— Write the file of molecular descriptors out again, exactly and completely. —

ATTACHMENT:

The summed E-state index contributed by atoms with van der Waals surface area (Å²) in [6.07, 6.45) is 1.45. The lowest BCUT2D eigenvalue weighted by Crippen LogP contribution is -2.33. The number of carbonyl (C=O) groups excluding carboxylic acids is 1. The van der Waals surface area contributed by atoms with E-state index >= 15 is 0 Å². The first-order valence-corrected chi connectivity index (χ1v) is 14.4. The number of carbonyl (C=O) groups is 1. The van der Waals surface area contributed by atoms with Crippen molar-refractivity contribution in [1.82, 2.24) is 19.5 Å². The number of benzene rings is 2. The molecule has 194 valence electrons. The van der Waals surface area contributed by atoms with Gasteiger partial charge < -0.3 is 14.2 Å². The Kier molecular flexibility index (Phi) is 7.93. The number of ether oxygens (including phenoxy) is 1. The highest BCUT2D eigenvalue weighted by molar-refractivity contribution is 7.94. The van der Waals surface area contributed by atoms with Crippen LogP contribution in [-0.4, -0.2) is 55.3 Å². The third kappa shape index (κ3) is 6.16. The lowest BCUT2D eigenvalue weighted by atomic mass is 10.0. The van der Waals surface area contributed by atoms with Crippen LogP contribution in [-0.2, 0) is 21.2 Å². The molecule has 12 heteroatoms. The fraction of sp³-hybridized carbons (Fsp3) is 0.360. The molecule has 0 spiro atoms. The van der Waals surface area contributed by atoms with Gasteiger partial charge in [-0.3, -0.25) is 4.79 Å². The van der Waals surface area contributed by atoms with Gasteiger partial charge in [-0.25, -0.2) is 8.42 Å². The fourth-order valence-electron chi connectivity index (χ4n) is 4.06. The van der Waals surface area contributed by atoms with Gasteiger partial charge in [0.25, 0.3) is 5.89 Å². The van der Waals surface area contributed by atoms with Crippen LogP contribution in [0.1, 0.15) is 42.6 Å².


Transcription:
The summed E-state index contributed by atoms with van der Waals surface area (Å²) in [6.07, 6.45) is 1.45. The lowest BCUT2D eigenvalue weighted by Crippen LogP contribution is -2.33. The number of carbonyl (C=O) groups excluding carboxylic acids is 1. The van der Waals surface area contributed by atoms with E-state index >= 15 is 0 Å². The first-order valence-corrected chi connectivity index (χ1v) is 14.4. The number of carbonyl (C=O) groups is 1. The van der Waals surface area contributed by atoms with Crippen molar-refractivity contribution in [1.82, 2.24) is 19.5 Å². The number of benzene rings is 2. The molecule has 194 valence electrons. The van der Waals surface area contributed by atoms with Gasteiger partial charge < -0.3 is 14.2 Å². The Kier molecular flexibility index (Phi) is 7.93. The number of ether oxygens (including phenoxy) is 1. The highest BCUT2D eigenvalue weighted by molar-refractivity contribution is 7.94. The van der Waals surface area contributed by atoms with Crippen LogP contribution in [-0.4, -0.2) is 55.3 Å². The third kappa shape index (κ3) is 6.16. The lowest BCUT2D eigenvalue weighted by atomic mass is 10.0. The van der Waals surface area contributed by atoms with Crippen LogP contribution in [-0.2, 0) is 21.2 Å². The molecule has 12 heteroatoms. The fraction of sp³-hybridized carbons (Fsp3) is 0.360. The molecule has 0 spiro atoms. The van der Waals surface area contributed by atoms with Gasteiger partial charge in [-0.3, -0.25) is 4.79 Å². The van der Waals surface area contributed by atoms with Gasteiger partial charge in [-0.25, -0.2) is 8.42 Å². The fourth-order valence-electron chi connectivity index (χ4n) is 4.06. The van der Waals surface area contributed by atoms with Gasteiger partial charge in [0.25, 0.3) is 5.89 Å². The van der Waals surface area contributed by atoms with Crippen LogP contribution in [0.1, 0.15) is 42.6 Å².